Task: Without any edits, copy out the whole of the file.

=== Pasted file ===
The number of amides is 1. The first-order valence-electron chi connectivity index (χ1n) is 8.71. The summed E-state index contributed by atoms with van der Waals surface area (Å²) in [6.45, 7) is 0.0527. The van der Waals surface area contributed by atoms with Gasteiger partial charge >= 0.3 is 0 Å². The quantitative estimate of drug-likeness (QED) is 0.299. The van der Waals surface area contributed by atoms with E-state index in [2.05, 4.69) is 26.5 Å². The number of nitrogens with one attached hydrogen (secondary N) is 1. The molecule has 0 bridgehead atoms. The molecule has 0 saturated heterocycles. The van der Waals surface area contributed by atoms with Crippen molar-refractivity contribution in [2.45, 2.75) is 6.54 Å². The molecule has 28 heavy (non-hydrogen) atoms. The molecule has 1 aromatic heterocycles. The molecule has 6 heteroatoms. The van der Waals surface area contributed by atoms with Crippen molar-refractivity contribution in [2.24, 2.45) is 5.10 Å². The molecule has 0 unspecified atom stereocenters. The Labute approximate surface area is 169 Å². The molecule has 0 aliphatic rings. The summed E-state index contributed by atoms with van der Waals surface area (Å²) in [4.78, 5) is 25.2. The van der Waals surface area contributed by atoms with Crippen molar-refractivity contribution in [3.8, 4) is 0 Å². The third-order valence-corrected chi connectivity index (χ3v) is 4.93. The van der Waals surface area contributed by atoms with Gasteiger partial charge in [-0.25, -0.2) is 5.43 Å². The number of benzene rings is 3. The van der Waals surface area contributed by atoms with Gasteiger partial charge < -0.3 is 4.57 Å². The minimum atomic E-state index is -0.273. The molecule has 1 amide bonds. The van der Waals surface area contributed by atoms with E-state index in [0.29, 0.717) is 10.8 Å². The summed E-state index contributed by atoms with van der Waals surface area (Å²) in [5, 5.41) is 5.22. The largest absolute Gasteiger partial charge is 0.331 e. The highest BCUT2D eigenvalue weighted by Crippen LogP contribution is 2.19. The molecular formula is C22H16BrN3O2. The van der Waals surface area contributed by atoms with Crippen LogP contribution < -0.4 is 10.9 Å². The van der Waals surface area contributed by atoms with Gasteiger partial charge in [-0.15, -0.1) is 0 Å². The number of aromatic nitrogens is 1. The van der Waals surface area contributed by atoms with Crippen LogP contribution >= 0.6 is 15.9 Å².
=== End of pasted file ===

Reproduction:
The number of amides is 1. The first-order valence-electron chi connectivity index (χ1n) is 8.71. The summed E-state index contributed by atoms with van der Waals surface area (Å²) in [6.45, 7) is 0.0527. The van der Waals surface area contributed by atoms with Gasteiger partial charge >= 0.3 is 0 Å². The quantitative estimate of drug-likeness (QED) is 0.299. The van der Waals surface area contributed by atoms with E-state index in [2.05, 4.69) is 26.5 Å². The number of nitrogens with one attached hydrogen (secondary N) is 1. The molecule has 0 bridgehead atoms. The molecule has 0 saturated heterocycles. The van der Waals surface area contributed by atoms with Crippen molar-refractivity contribution in [2.45, 2.75) is 6.54 Å². The molecule has 28 heavy (non-hydrogen) atoms. The molecule has 1 aromatic heterocycles. The molecule has 6 heteroatoms. The van der Waals surface area contributed by atoms with Crippen molar-refractivity contribution in [2.24, 2.45) is 5.10 Å². The molecule has 0 unspecified atom stereocenters. The Labute approximate surface area is 169 Å². The molecule has 0 aliphatic rings. The summed E-state index contributed by atoms with van der Waals surface area (Å²) in [4.78, 5) is 25.2. The van der Waals surface area contributed by atoms with Crippen molar-refractivity contribution in [3.8, 4) is 0 Å². The third-order valence-corrected chi connectivity index (χ3v) is 4.93. The van der Waals surface area contributed by atoms with Gasteiger partial charge in [-0.25, -0.2) is 5.43 Å². The number of benzene rings is 3. The van der Waals surface area contributed by atoms with Gasteiger partial charge < -0.3 is 4.57 Å². The minimum atomic E-state index is -0.273. The molecule has 1 amide bonds. The van der Waals surface area contributed by atoms with E-state index in [0.29, 0.717) is 10.8 Å². The summed E-state index contributed by atoms with van der Waals surface area (Å²) in [5, 5.41) is 5.22. The largest absolute Gasteiger partial charge is 0.331 e. The highest BCUT2D eigenvalue weighted by Crippen LogP contribution is 2.19. The molecular formula is C22H16BrN3O2. The van der Waals surface area contributed by atoms with Crippen LogP contribution < -0.4 is 10.9 Å². The van der Waals surface area contributed by atoms with Gasteiger partial charge in [-0.15, -0.1) is 0 Å². The number of aromatic nitrogens is 1. The van der Waals surface area contributed by atoms with Crippen LogP contribution >= 0.6 is 15.9 Å².